Surprising and low-cost ways to get your 5-a-day

Eating at least 5 portions of fruits and vegetables a day has been shown to have significant benefits to our health. The 5-a-day campaign is based on advice from the World Health Organization (WHO), which recommends eating a minimum of 400g of fruit and vegetables a day to lower the chances of heart disease, stroke and some types of cancer (NHS, 2020).

Including a variety of fruits and vegetables in your diet will help provide you with a wide range of vitamins, minerals and beneficial plant compounds such as phytonutrients. Fresh, frozen, dried, canned or juiced fruits and vegetables all count.

Below are suggestions of some low-cost and perhaps surprising foods that can count towards your 5-a-day.

Beans, Pulses and Lentils

Beans, pulses and lentils count towards your 5-a-day. One portion is about 3 heaped tablespoons (80g). It’s worth noting that they only count as one serving no matter how much you eat. This is because, although they are generally a great source of fibre and protein, they do contain fewer nutrients than other fruits and vegetables. Some examples and ways to use different beans, pulses and lentils are provided below.

  • Canned beans whether its kidney beans, black beans, pinto beans or butter beans, these can be used in a variety of ways such as in soups, stews and salads.
  • Baked beans are made from haricot beans in a tomato sauce, so one serving of around 3 heaped tablespoons counts as one of your 5-a-day! Look out for low sugar baked beans if possible. Beans on toast with fried mushrooms and a handful of fresh tomatoes is a simple meal that provides 3 of your 5-a-day!
  • Lentils are often bought dried, although you can also buy them ready to eat in a can or pouch. Red or yellow split lentils are great in soups and for thickening sauces or stews. They are often used in the Indian dish called dhal. Green and brown lentils are slightly firmer when cooked, so are great in salads and casseroles.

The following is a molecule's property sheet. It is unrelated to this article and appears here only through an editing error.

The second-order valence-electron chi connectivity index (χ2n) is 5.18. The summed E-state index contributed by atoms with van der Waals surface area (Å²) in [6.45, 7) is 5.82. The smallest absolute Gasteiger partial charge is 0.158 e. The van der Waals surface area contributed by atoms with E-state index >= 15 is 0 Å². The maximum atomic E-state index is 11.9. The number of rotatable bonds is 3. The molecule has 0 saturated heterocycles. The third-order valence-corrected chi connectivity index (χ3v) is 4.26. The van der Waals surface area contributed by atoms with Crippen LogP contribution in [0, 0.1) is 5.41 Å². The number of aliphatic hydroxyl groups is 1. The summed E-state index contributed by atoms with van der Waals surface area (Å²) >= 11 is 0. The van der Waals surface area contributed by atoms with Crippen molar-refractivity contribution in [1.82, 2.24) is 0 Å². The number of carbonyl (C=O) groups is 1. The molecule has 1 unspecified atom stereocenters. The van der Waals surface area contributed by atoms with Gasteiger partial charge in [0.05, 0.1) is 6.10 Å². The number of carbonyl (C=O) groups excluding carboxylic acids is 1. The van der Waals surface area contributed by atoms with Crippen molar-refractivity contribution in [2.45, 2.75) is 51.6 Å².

• Chickpeas are great for adding to, or for replacing some of the meat in meals, such as a chicken curry. They also go well in some soups, such as butternut squash and chickpea.

Sweet potatoes, swede, and butternut squash

Regular potatoes don’t count towards your 5-a-day as they are a starchy food and are generally eaten as part of a meal like other starchy foods such as bread, pasta or rice.

However, sweet potatoes, parsnips and butternut squash do count. These all make a great mash. You could also swap a white jacket potato for a sweet jacket potato, or make some sweet potato wedges instead of chips.

Tinned tomatoes and tomato puree

Tinned tomatoes are a great base for many dishes such as a tomato and tuna pasta bake, meatballs with a tomato sauce, or a tomato-based chicken stew.

One heaped tablespoon of tomato puree is a portion. Stirring a little puree into Bolognese or a chilli is a great way to add some nutrients and flavour to a meal. Choose a lower-sugar and salt tomato puree too if available.

Fruit juice, vegetable juice or smoothie

Making a juice or smoothie is a great way of using fruits and vegetables that are on special offer or fruits that are just about to go off. Interestingly, the phytonutrient content of berries tends to be at their highest just before the mould appears (Wong, 2017).

It is recommended that we limit fruit/vegetable juices and smoothies to a combined total of 150ml a day (1 portion). This is because when fruit is blended or juiced, it releases the sugars. This can increase the risk of tooth decay, so it’s best to drink it along with a meal.


NHS website ‘Why 5 a day’. (accessed April 2020)

Wong, J (2017) ‘How to Eat Better: How to shop, store and cook to make any food a ‘superfood’’ London: Mitchell Beazley.

Author: Laura Wyness, RNutr

Pic: Pixabay copyright free


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